David Malouf, who turns 80 next week, is our great nov­el­ist of co­he­sion and rec­on­cil­i­a­tion, writes Ge­ordie Wil­liamson

The Weekend Australian - Review - - Books -

HEAD in­land from Ing­ham on Queens­land’s far north coast, into the Ei­nasleigh Up­lands, and even­tu­ally you will reach a place called the Val­ley of La­goons — 3600ha of wet­lands and trop­i­cal for­est at the head­wa­ters of the Bur­dekin River. The freak­ish ge­ol­ogy of the re­gion traps rain­fall like tea in a saucer, cre­at­ing net­works of lakes and swamps, low hills and rises, a habi­tat-rich site for wa­ter­birds seek­ing a dry sea­son refuge, or a de­par­ture lounge for their Cape York mi­gra­tion.

If there is a sa­cred site in the writ­ings of David Malouf, it is here among the melaleu­cas and coolibahs, the end­less thick­ets of ever­green vine where plovers and bronzew­ings, top­knot pi­geons and scrub tur­keys make a home. A hun­dred years af­ter Lud­wig Le­ich­hardt passed through, stop­ping long enough to ob­serve that its nu­mer­ous indige­nous in­hab­i­tants were “lo­tus eaters’’, Malouf ar­rived af­ter a days-long train jour­ney from Bris­bane. It was 1955 and the au­thor was just 21. “I went there for five days on a shoot­ing trip and have never for­got it,” he later wrote: Its par­a­disi­a­cal light at all times of day, the great flocks of birds that haunted its shores, filled its skies and were re­flected in its wa­ters, stayed with me for years af­ter­wards. I could sum­mon them up at will, and knew al­ways knew that I would write some­thing one day that would owe its ex­is­tence to them and would try and give that ex­is­tence back.

The clos­est fic­tional ap­prox­i­ma­tion of these events is con­tained in a long short story ti­tled Val­ley of La­goons. In 45 pages it trans­forms the bare facts of Malouf’s ex­pe­ri­ence into some­thing fan­tas­tic, even sublime. Its com­pres­sion of nar­ra­tive de­tail, its rhyth­mic surety, its ex­ul­tant re­call of place re­flect a to­tal com­mand over the ma­te­rial at hand. It is one of those spe­cial in­stances when the con­sciously ac­quired dis­ci­pline of decades is swept up in a wave of in­spi­ra­tion — the only por­tion left to the writer is the ef­fort­less aban­don­ment of dic­ta­tion: Just five hours south off a good dirt high­way, it is where all the river sys­tems in our quar­ter of the state have their ris­ing: the big, rain-swollen streams that be­gin in a thou­sand thread­like run­nels and fall in the rain­forests of the Great Di­vide, then plunge and gather and flow wide-banked and muddy wa­tered to the coast; the leisurely water­courses that make their way in­land across plains stacked with anthills, and run north­west and north to the Chan­nel Coun­try, where they break up and lose them­selves in the mud­flats and man­grove swamps of the Gulf.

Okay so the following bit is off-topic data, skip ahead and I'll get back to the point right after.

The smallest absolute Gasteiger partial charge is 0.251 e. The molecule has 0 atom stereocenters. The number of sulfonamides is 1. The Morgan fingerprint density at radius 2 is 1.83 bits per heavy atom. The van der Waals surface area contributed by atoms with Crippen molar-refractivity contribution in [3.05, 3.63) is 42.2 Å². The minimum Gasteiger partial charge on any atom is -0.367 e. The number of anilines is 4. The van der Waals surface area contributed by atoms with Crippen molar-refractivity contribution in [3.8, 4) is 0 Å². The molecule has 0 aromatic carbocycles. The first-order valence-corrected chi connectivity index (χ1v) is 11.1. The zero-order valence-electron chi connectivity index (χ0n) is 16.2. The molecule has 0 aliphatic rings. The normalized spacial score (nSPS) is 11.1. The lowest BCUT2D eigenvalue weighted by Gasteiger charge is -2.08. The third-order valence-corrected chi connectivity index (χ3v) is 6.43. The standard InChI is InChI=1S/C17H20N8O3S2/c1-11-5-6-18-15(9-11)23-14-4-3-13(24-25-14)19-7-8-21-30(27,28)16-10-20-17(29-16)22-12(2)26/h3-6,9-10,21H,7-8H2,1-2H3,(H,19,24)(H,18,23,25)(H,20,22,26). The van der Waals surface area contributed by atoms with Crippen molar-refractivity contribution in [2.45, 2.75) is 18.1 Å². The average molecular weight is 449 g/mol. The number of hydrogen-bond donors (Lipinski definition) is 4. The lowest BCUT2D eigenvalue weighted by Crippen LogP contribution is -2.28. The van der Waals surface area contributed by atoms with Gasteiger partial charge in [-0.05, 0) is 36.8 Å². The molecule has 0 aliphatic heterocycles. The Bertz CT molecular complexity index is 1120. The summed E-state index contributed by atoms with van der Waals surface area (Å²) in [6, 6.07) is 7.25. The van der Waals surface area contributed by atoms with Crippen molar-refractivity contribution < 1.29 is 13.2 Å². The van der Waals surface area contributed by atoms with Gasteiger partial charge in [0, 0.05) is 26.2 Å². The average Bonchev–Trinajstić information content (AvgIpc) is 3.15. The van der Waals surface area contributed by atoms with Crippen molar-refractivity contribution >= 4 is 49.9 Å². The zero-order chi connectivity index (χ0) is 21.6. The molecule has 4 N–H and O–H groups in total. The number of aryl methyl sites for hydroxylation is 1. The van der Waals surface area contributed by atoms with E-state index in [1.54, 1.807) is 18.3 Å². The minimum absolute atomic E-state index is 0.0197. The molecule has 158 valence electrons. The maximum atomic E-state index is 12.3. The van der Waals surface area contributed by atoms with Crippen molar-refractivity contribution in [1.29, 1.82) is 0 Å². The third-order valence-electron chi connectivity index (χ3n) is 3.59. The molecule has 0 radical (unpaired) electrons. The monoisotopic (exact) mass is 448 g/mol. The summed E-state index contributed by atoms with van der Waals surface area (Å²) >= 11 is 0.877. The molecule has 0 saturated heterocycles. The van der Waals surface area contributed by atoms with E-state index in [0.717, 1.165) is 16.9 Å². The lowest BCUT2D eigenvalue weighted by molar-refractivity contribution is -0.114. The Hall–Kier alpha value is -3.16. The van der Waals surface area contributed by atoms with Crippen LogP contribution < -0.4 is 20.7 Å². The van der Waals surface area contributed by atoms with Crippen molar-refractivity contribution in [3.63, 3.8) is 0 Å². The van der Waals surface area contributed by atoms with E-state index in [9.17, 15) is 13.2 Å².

The story re­lates a hunt­ing trip un­der­taken by the nar­ra­tor, An­gus, a boy on the cusp of man­hood in the years af­ter World War II. He’s the son of the lo­cal so­lic­i­tor and a mother who in­sists her chil­dren, against lo­cal cus­tom, wear shoes to school. He’s a book­ish lad, too, so dou­bly an out­sider. When he is 16 his fa­ther, a for­mer sol­dier who has seen quite enough of killing, re­lents and al­lows him to ac­com­pany his

March 15-16, 2014 best friend Braden on one of the yearly hunts. But the nar­ra­tor and his friend have drawn apart. Braden has ma­tured more quickly, phys­i­cally and men­tally, and so An­gus has found him­self spend­ing more time with Stu­art, Braden’s older brother, an ap­par­ently sim­pler soul though one with a scape­grace rep­u­ta­tion, who has taken up with An­gus’s older sis­ter, Kate. On the eve of the hunt­ing trip the cou­ple have bro­ken up. Be­neath the blokeish re­stric­tions of the time, Stu­art is ob­vi­ously distraught. An­gus, lack­ing the ex­pe­ri­ence to ap­pre­ci­ate fully the dy­nam­ics of their sit­u­a­tion, is silently re­pelled by the tor­ments suf­fered by the older boy.

It is against this back­ground of thwarted de­sire and mas­cu­line test­ing that the hunt­ing trip plays out. An­gus is a su­perb ves­sel for Malouf’s am­bi­gu­ity: in­tel­li­gent, keenly aware, yet only fit­fully con­scious of the adult forces swirling about him. Though there is much he mis­con­strues, the boy is ca­pa­ble of swiftly re­vis­ing his in­sights re­gard­ing people and place. It is as though the reader is com­ing into full con­scious­ness along­side him.